to assist an employee
with a disability in the event of an
emergency. Roffee emphatically maintained that the buddy system simply
does not work for several reasons. It can lead to not-my-job
syndrome Or, at the very least, the buddy assigned to the employee
with a disability may not be in the office the very day, hour, or moment an
alarm sounds. A better more effective alternative, suggested Roffee, is to have
the volunteers and the employees with disabilities convene in a pre-determined
area and wait for further instruction.
- Rule # 5: Purchase evacuation chairs, and plan to
evacuate any mobility devices (e.g., wheelchairs) that evacuation chair users
may require once they have been removed from the emergency
situation. According to Roffee, many fire departments have
ladders that cannot reach the entire height of a multiple story building. By
having evacuation chairs available, people with disabilities can, at the very
least, be moved to an area or floor where emergency response personnel can
assist them further. Additionally, having a plan in place that provides for the
evacuation of mobility devices makes for a smoother transition for the
employees who use these devices. Otherwise, employees will be basically
helpless once they have left the emergency situation.
- Rule # 6: Plan for
communications. This includes not only
developing a system of communication that is accessible to and useable by
everyone, but also knowing how to utilize the system.
- Rule # 7: Designate an emergency situation
room. This room should have windows that face the street, along
with a HELP HERE sign. This room should also be equipped with
telephones and other equipment pertinent to your communication plan in this
- Rule # 8: Practice, practice, practice!
Roffee regarded practicing as an essential component of emergency
preparedness. It is impossible to adequately prepare for an emergency situation
without having practiced. Roffee also stated that apathy about practicing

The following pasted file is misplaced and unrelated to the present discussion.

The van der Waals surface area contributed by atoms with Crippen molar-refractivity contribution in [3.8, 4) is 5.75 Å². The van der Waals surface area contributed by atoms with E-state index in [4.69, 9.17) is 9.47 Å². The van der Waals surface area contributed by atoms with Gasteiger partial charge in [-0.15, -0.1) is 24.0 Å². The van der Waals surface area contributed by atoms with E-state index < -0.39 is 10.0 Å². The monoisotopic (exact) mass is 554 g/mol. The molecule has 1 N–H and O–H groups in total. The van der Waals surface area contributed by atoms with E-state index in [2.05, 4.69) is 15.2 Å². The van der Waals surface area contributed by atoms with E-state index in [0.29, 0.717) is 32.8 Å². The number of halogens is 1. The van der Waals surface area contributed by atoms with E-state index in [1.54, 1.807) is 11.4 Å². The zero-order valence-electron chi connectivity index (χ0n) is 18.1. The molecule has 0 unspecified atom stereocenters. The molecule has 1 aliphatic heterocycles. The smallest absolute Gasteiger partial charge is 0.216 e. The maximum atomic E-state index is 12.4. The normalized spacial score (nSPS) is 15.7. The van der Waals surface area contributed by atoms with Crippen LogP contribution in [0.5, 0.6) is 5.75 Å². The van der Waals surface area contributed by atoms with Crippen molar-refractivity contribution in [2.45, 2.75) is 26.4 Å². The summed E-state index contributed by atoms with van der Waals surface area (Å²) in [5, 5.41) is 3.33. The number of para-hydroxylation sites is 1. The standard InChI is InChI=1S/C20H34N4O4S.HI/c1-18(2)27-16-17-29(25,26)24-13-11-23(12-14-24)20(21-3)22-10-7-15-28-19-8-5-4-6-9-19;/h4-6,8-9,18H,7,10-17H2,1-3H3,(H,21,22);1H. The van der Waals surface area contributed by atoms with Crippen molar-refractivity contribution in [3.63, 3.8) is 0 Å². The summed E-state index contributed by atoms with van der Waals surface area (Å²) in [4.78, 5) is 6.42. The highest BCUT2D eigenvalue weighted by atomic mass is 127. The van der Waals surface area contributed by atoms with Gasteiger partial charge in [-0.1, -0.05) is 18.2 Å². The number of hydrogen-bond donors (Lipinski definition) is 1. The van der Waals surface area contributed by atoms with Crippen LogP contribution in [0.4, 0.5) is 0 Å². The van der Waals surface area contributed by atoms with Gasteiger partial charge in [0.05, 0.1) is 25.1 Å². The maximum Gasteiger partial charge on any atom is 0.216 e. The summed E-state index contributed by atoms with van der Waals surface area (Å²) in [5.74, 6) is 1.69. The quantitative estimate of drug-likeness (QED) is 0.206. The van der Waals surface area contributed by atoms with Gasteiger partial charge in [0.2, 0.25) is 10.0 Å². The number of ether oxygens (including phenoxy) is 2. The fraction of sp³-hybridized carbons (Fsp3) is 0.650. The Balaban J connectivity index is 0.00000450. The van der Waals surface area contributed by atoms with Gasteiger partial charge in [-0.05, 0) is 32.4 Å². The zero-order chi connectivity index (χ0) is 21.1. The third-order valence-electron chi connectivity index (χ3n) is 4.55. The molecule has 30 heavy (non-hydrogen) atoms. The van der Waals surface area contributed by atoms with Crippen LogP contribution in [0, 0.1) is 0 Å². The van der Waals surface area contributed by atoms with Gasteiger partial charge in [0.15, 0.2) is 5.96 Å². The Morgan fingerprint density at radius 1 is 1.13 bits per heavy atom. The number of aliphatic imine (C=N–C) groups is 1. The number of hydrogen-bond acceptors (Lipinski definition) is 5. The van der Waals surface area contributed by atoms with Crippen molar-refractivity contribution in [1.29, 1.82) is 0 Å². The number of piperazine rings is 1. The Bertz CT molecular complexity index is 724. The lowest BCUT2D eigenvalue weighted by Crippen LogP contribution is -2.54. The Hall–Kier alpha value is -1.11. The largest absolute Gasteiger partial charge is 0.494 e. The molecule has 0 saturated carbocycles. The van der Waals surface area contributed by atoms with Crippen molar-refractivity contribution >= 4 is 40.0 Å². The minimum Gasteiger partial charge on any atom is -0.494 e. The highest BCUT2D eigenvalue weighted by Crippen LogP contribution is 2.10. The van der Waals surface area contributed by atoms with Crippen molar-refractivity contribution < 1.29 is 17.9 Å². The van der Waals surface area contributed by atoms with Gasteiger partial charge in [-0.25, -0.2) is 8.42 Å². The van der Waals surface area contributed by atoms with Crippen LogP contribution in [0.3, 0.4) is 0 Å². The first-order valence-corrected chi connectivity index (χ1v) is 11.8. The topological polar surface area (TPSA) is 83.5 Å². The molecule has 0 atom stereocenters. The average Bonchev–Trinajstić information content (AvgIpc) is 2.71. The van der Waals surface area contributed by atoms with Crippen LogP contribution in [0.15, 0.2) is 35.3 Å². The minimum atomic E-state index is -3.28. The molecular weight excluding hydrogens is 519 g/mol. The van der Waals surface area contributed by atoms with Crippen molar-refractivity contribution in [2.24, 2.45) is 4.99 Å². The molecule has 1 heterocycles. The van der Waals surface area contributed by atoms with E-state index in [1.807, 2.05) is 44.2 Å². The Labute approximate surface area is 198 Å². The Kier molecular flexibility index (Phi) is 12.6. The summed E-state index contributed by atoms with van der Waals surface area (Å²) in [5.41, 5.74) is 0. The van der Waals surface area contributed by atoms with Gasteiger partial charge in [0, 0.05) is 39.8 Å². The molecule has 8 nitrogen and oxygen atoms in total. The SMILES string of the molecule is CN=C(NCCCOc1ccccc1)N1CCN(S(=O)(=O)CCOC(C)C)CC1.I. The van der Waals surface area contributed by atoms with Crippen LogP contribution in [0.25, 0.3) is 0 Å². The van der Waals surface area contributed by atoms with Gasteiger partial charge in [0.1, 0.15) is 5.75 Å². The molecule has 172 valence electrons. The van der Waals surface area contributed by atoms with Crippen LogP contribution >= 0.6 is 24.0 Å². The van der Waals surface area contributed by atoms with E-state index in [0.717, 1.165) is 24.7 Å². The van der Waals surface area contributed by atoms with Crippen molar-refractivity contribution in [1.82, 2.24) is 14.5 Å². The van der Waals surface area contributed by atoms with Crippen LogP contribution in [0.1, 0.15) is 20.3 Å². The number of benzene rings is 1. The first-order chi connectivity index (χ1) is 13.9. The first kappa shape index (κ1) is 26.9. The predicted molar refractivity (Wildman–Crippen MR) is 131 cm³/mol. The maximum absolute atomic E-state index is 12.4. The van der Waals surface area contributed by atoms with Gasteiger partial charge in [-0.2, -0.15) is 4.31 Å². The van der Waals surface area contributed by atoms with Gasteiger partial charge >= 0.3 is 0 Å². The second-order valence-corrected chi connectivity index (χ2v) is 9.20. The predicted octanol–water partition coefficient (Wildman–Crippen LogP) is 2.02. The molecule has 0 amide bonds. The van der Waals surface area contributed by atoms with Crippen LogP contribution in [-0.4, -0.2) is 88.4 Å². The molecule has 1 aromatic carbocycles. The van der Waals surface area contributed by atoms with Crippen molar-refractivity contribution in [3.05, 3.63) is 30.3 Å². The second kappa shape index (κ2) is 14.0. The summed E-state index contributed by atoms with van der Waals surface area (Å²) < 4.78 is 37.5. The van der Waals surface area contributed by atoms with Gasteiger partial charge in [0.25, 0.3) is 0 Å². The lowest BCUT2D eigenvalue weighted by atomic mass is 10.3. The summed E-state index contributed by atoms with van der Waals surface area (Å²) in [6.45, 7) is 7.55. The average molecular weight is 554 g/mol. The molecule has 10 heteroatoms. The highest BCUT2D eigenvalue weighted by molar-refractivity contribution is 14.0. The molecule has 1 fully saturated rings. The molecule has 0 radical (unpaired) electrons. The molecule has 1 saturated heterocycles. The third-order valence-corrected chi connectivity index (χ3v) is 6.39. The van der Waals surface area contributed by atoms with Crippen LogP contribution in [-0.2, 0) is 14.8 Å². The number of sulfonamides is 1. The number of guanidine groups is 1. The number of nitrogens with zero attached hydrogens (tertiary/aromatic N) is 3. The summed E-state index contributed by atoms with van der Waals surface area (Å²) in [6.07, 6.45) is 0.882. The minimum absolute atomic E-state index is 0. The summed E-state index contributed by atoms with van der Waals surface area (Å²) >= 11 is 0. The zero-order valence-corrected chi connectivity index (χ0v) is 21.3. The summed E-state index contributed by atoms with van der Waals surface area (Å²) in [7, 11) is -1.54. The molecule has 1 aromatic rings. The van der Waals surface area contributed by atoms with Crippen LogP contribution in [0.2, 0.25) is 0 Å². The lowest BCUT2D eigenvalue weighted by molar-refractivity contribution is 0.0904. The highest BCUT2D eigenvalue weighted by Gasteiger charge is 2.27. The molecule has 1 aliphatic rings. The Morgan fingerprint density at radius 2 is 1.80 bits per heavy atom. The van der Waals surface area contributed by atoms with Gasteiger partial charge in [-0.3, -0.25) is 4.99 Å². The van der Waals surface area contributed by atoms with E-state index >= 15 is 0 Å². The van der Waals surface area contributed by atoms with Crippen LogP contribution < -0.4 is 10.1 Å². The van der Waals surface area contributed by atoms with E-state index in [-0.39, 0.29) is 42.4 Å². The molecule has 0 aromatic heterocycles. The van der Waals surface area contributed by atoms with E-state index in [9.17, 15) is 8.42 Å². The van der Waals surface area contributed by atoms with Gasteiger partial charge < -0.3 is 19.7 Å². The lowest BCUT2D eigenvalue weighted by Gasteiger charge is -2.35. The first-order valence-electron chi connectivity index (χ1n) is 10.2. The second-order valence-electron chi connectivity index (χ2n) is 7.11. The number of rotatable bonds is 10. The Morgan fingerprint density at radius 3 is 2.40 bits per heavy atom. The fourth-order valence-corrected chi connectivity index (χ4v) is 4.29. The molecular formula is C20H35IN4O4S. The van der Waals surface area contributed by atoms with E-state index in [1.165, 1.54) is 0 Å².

weakens a good emergency preparedness plan. Therefore, it is very important to
practice regularly, and to ensure that each practice session is taken as
seriously as an actual emergency.
Mary Ann Wilsons remarks were based upon her experiences on
September 11, 2001, while assigned to the HUD office at the World Trade Center
in New York. She depicted a scene of unwavering uncertainty that was augmented
by the lack of a comprehensive plan. The deficiencies were numerous. Wilson
told participants that she was unaware of the following issues at the time: the
evacuation policy; the members of her staff who were in the office; who had a
disability and the nature of those disabilities; an accessible door designed to
accommodate a person with a disability did not work; the communication system
was inaudible; and the service elevator, used by people unable to take the
stairs, was experiencing problems.
Like Roffee of the Access Board, Wilson provided participants with
a checklist of important items she considered critical to emergency
preparedness. In many respects, they were similar to the eight rules presented
by Roffee. For example:
- Wilson implored participants to practice. However, she
added that employees should be debriefed after every drill to find out how the
emergency plan succeeds, and, more importantly, how it fails.
- She suggested that agencies have a regularly updated
continuity of operations plan that not only considers the needs of people
with disabilities, but that also makes them a part of the planning process.
- Her next suggestion was to make sure the evacuation plan is
posted and accessibleand strongly encourage all employees to be
familiar with it.
- Another suggestion proffered was to establish a policy where
employees should take necessary items (e.g., a purse and car keys) when
attending meetings or conducting other business away from their desk, even if
it is in the same building.
- Wilson also urged participants to remain flexible at all
costs. Dont count on anything. Be prepared, because so many
things are not going to work. And, you are just going to have to be flexible
and prepared to go at it another way.